The Electronic Intifada / June 18, 2022
Biden’s tour in mid-July will start in Israel and the occupied West Bank, where the president aims to reinforce “the United States’ iron-clad commitment to Israel’s security and prosperity,” White House press secretary Karine Jean-Pierre said on Tuesday.
“As the president often says about Israel, he learned as a young boy from his father that if Israel did not exist, then we would need to invent it,” an unnamed senior White House official claimed in a briefing to reporters following confirmation of Biden’s travel plans.
Biden will meet with Israeli leaders just two months following the killing Al Jazeera reporter Shireen Abu Akleh, a US citizen who by all indications was murdered by an Israeli soldier on 11 May.
Biden will also meet with Palestinian Authority leader Mahmoud Abbas, “to reiterate his strong support for a two-state solution,” Jean-Pierre added.
Given that the long-running American-led “peace process” has been dead for years, it is unclear what this commitment amounts to. Both the US and European Union continue to pay lip service to a “two-state solution” while regularly rewarding Israel as it colonizes ever more Palestinian land.
This unconditional Western support also means that Israel is able to perpetrate myriad violations of Palestinian rights – including the crime against humanity of apartheid – secure in the knowledge it will pay no price.
Biden will then fly directly from Israel to the Saudi city of Jeddah.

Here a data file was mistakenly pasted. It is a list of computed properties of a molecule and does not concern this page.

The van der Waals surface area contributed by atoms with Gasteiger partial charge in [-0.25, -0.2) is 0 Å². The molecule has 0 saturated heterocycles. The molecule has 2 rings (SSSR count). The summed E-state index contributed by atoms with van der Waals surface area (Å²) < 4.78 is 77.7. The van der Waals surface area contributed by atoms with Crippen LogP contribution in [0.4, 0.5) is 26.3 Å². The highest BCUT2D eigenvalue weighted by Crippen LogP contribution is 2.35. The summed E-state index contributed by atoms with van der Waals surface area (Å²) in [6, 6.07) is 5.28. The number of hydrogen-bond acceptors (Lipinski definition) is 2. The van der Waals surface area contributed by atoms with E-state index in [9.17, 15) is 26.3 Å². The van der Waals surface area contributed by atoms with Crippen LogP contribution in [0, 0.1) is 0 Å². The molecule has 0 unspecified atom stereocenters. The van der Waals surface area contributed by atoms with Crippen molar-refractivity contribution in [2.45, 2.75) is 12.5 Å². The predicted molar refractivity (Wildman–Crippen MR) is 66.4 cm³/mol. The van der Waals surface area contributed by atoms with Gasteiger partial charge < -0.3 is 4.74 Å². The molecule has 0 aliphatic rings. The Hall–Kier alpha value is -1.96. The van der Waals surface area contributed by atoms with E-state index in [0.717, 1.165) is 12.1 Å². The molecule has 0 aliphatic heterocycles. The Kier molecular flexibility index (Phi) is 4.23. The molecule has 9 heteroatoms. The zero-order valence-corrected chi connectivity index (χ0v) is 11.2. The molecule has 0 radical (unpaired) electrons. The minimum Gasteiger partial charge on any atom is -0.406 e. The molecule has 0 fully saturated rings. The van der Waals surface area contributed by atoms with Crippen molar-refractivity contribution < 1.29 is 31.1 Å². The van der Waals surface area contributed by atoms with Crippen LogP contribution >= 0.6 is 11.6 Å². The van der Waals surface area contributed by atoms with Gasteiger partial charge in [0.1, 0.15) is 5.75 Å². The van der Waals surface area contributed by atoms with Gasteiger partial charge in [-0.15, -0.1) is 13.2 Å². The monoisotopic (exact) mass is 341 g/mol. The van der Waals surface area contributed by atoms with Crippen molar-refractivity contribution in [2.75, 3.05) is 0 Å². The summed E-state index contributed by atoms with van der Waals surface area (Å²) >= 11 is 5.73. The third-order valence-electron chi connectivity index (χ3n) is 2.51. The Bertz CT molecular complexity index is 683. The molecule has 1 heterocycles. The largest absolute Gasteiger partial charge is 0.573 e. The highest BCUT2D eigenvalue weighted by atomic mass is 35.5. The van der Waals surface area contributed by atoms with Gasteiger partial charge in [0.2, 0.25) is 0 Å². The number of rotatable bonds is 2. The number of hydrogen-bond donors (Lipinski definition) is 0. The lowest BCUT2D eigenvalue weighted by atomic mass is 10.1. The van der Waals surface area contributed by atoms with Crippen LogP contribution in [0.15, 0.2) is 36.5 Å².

This would be the first meeting of a US president with Saudi leadership since the horrifying October 2018 murder and dismemberment of Khashoggi inside the Saudi consulate in Istanbul.
The CIA has concluded that the crown prince approved Khashoggi’s murder.
Reinforcing US hegemony
On the campaign trail, Biden pledged that as president he would make the Saudi kingdom a “pariah” for the killing of Khashoggi. He also said he would not sell more weapons to Saudi Arabia.
But it appears that the benefits of thawing of relations outweigh such promises.
The unnamed senior White House official who briefed media said that while the administration imposed the so-called “Khashoggi ban” on more than 70 Saudi individuals and entities, rekindling ties is critical.
“While we recalibrate relations, we’re not seeking to rupture relations, because Saudi Arabia has been a strategic partner of the United States for eight decades,” the official said Tuesday.
At the top of Biden’s mind is undoubtedly the fear that his Democratic Party faces potential disaster in November’s midterm elections as gasoline prices soar to record levels and ordinary Americans struggle with the highest inflation rate in four decades.
But the president has sought to deflect criticism that his embrace of the crown prince is motivated by the need to cut oil prices, by claiming he’s doing it for Israel’s sake.
“The commitments from the Saudis don’t relate to anything having to do with energy,” Biden said last Sunday. “It happens to be a larger meeting taking place in Saudi Arabia. That’s the reason I’m going. And it has to do with national security for them – for Israelis.”
There is certainly an element of truth in that.
Indeed, the US is keenly interested in seeing Saudi Arabia fully integrated in the US-Israel-Gulf axis that aims to weaken Iran’s regional influence.
So far the effort has been a spectacular failure: Russia’s oil revenues have soared to record levels despite Western sanctions, while American and European consumers – and others around the world – see their energy bills spike painfully.